- By giving participants options to explore creativity through real or digital artwork, projects create space for socialising as well as exchanging views and reflections. The opportunity to create something gives people a tangible sense of ownership over the process of remembering.
- By making interactive online resources available, there is a higher level of engagement. These resources are popular, especially among young people and teachers, but the success of the resources depends on having adequate support in learning how to use them.
- By combining site visits with lectures or creative opportunities. Participants are often engaged by being brought face to face with places and organisations with whom they might not otherwise come into contact.
- By utilising drama, whether in full-length plays or dramatised moments threaded throughout workshops and events, many participants have been drawn in to explore the Decade.
- By taking an interactive approach. Even in lecture series, contributors can create opportunities for participants to have an input, ask questions, discuss and reflect on the issues, and explore their own views.
- By asking experts, such as academics or individuals who are well-versed in their own organisational or individual history, to contribute to projects in meaningful ways. Their expertise can be used to advise and shape projects in ways that maintain integrity to historical facts while often opening up a larger context to consider other issues.
- By ensuring that discussion, exploration and reflection be sensitively facilitated, in keeping with the principles outlined above, in order to create an appropriate environment for sharing and dialogue. Skilled facilitators can ensure that this happens effectively.
- By making your event or project local as well as global. Many of the events being remembered were of global or national significance. This can be done by referring to local people and to local areas in the context of major historical events.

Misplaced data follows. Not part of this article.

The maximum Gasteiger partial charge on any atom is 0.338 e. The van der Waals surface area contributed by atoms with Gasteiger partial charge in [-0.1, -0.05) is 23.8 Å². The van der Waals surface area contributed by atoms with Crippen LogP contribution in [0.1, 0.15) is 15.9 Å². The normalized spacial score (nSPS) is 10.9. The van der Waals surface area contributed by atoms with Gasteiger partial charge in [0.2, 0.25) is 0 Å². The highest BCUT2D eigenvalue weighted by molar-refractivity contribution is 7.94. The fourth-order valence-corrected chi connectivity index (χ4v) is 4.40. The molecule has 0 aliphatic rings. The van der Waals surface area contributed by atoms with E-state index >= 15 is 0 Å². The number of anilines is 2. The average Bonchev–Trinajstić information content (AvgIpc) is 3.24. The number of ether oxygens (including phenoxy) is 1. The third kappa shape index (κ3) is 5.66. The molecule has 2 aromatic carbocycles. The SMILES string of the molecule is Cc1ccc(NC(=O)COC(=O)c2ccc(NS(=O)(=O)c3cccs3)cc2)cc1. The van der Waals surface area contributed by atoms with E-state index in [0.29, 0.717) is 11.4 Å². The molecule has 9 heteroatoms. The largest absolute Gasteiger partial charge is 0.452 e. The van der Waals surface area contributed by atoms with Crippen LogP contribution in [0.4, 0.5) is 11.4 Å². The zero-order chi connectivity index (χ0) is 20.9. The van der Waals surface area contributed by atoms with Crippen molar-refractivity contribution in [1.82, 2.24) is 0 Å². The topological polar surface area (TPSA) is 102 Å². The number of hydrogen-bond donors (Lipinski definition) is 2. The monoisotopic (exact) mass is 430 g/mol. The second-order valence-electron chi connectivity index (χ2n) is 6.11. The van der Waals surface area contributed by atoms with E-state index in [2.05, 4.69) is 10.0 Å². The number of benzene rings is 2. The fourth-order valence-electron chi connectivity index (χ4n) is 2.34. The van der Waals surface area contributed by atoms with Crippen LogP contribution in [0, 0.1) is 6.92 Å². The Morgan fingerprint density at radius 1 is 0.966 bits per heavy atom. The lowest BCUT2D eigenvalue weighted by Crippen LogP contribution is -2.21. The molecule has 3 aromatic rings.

- By remembering in an interdisciplinary fashion, understanding that everything is connected to everything else. Such an approach engages a wider range of participants since historical events and life in the present day are formed by politics, theology, culture, literature and history: dealing with history through all of these lenses provides people with more access points to the history.
- By helping participants to feel entertained as well as educated and challenged. Clearly, the events being commemorated and explored were of grave significance, altering the course of history in many ways. Yet, projects often have the potential to signal a serious event in history in a way that is still energetic and enjoyable.
Successful projects often seek to engage with those who wouldn’t normally come, rather than the “usual suspects.” For some projects, this may mean commemorating together on a cross-community basis, pointing to increased understanding that arises from learning and reflecting together. For others it means reaching out to groups such as people from ethnic minority backgrounds to ensure that people from all communities and backgrounds can engage with the Decade of Anniversaries.
Accessibility is a key part of organising events. Knowing how much your participants know is important, as there are many people with little or no knowledge of the period 1912 – 1923 or other anniversaries. Start with information that is readily digestible and activities that are enjoyable and engaging to build up knowledge. Additionally, for cross- community projects, venues either need to be neutral, or moved from week to week or month to month from a venue associated with for example the Unionist community, to a venue associated with the Nationalist community.
Deal with the difficult issues
The subject matter of the Decade of Anniversaries can be potentially seen as difficult territory. Therefore, it is important to name and engage with the difficult issues rather than avoiding them. You may need strong facilitation at hand during your project to ensure an ethical and inclusive experience, but there are methods and processes available that, while they can be challenging and thought-provoking, can be engaging and non-threatening.
Products and legacy
Many projects result in a product, like a film, a play, a website or archive, an exhibition, a booklet or series of papers, or works of art. While a product is not necessary, creating one often leads participants to feel as if they now have a resource which could be used again and again, in different settings and in different communities, to stimulate discussion and facilitate exploration.